One story can have many messages
Are you struggling to find story ideas? Sometimes you reach a mental block because you are trying to hard. You are looking for the perfect story to support your important message. It might be easier to start smaller and build up those creative muscles and a stockpile of anecdotes that you can pull out and use as needed.
Here is one example: The cranky knee gets the treatment
I recently went through several months of dealing with a painful knee. It started as just an annoying pain and rather rapidly progressed to the point the pain prevented me from going up stairs. Those of you who have been to my office know that I am on the second floor of an older building. A building built before elevators.
So if I wanted to visit the office again, it was necessary to get to the doctor to find out how to fix this cranky knee. I started at my regular doctor who prescribed rest and pain killers for two weeks. If that didn’t fix it, I was to see the orthopedist.
Of course 2 weeks and 2 aspirins were not enough
Well, two weeks later it was improved but no where near back to normal. So I headed off to the orthopedist who took x-rays. Of course the x-rays were negative.
He gave me two choices: physical therapy or an MRI to see if there was a tear or other tissue problem.
I am a coward. I voted for physical therapy
I had a great therapist who spent a considerable amount of time watching me walk, squat and feel like fool in the office exercise area. He came back with the verdict that though it might be my knees that were hurting, it was my high arches that were the culprit. I was thrilled, I could solve this problem with some shore orthotics and special exercises I could do at home.
But I don’t know when to keep quiet
I made the mistake of asking the therapist if I should have the MRI and his response was, “More information is always better.”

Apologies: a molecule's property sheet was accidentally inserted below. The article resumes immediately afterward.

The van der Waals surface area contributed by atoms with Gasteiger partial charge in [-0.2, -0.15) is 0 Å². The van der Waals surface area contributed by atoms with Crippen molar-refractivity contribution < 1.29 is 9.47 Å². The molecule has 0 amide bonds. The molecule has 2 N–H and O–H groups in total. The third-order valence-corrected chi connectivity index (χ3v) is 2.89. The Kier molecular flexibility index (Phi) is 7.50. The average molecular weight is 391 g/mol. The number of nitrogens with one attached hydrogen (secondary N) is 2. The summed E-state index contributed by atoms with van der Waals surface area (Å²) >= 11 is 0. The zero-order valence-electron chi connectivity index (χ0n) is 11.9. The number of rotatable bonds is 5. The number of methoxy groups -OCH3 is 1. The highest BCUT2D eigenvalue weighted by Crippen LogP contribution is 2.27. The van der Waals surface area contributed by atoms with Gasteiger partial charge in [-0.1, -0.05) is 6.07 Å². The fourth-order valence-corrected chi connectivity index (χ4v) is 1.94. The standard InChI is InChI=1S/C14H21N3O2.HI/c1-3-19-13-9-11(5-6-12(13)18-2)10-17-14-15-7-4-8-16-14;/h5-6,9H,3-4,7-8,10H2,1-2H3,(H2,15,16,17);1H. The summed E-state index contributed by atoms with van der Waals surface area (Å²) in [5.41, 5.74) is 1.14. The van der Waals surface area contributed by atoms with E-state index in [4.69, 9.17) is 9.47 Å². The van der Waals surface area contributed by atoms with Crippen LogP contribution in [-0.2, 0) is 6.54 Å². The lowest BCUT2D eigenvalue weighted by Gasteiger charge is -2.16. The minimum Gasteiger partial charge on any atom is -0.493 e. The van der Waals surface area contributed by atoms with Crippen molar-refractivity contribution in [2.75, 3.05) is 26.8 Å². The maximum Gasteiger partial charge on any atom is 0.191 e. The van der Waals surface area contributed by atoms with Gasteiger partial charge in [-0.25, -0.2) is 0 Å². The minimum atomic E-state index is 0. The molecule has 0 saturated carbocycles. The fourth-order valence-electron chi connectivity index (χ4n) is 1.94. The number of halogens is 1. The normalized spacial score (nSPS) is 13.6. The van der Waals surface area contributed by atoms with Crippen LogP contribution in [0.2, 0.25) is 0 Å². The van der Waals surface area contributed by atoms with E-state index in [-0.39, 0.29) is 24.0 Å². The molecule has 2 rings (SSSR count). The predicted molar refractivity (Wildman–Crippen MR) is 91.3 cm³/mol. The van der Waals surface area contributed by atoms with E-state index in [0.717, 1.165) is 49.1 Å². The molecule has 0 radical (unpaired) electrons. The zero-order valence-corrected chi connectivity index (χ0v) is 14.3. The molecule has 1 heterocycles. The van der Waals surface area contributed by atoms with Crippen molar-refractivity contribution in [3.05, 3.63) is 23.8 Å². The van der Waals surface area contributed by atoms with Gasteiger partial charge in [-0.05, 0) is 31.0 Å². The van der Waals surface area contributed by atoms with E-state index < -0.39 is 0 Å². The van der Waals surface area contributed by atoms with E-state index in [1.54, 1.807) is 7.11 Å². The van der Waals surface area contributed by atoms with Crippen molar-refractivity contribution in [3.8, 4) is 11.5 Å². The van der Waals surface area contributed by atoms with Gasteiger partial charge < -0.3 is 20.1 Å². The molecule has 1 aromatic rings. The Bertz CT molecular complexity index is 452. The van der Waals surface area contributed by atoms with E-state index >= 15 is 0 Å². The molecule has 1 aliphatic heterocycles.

So I went off for the MRI. It obviously wasn’t my lucky day. The results came back that there might be a small tear in the meniscus. But more troubling, there were some suspicious spots on the film that really needed a bone scan to rule out a more serious problem.
Those dark and shadowy spots . . .
The orthopedist felt this was probably nothing as I had no symptoms, but as the MRI report stated an scan was called for, he really couldn’t ignore their advice.
A bone scan involves being injected with a radioactive substance that can be tracked as it moves through the blood stream and into the tissues. By watching where it goes and how fast it gets there, a doctor can tell about the health of the tissue. It also leaves you a tad bit radioactive so you have to avoid children and pets for the rest of the day.
. . . Which turned out to be nothing
The good news is that the scan found nothing and I am fine. The bad news that all of this medical work came with a $5000 bill. Insurance paid most of it but it was a very expensive tango with the orthopedic world.
So what can be done this rather mundane story?
You probably have at least one experience like this. How could you use this for a story? What message could you communicate with this story?
By modifying the story elements, especially reducing different parts depending on the message wanted, the listener and the medium (written or verbal), I could use this story to demonstrate that:
- Two opinions are better than one. The physical therapist gave me valuable insight into a looming issue with my foot problems.
- More information is not necessarily better. Sometimes more information just forces too many decisions.
- The least invasive procedure is always the best. There was no reason to not try physciall therapy before surgery in my case. This may not be true in other situations.
- A specialist will always find something that needs repair. This applies to orthopedists as well as everyone from SEO experts to electricians.
- Sometimes the real answer is not the obvious one. I thought I had a knee problem, but I really had an arch problem.
If you think about this for a bit you may come up with some other possible messages.
A new suit of clothes wouldn’t hurt either
If you decided to use a story like this, it might be a bit boring without a little dressing up. Your audience will determine how far you can take it, but you could add tidbits about the doctor, the stress of going through the claustrophobic MRI tube, the way the technician tried to make you feel comfortable, scaring small dogs after have the bone scan. None of these is essential to the story but added details and drama may make an everyday story more entertaining so people will actually listen to it!
The moral of this story?
Do not focus too hard for the one story that communicates your message. Instead, be more open to situations and how they can be used creatively/
DO THIS TODAY
Think of a personal or business anecdote. Maybe a success. Maybe a failure. Maybe an embarrassing moment. Maybe an ah-ha! moment. The anecdote doesn’t really matter as this is just an exercise.
Now think of several messages you can use with this one anecdote. Don’t just stop with the obvious or businesses-like message. Get outrageous! You want to stretch your creativity to see how many ways you can use this single anecdote.
Keep working to build those storytelling muscles and develop habits that become second nature!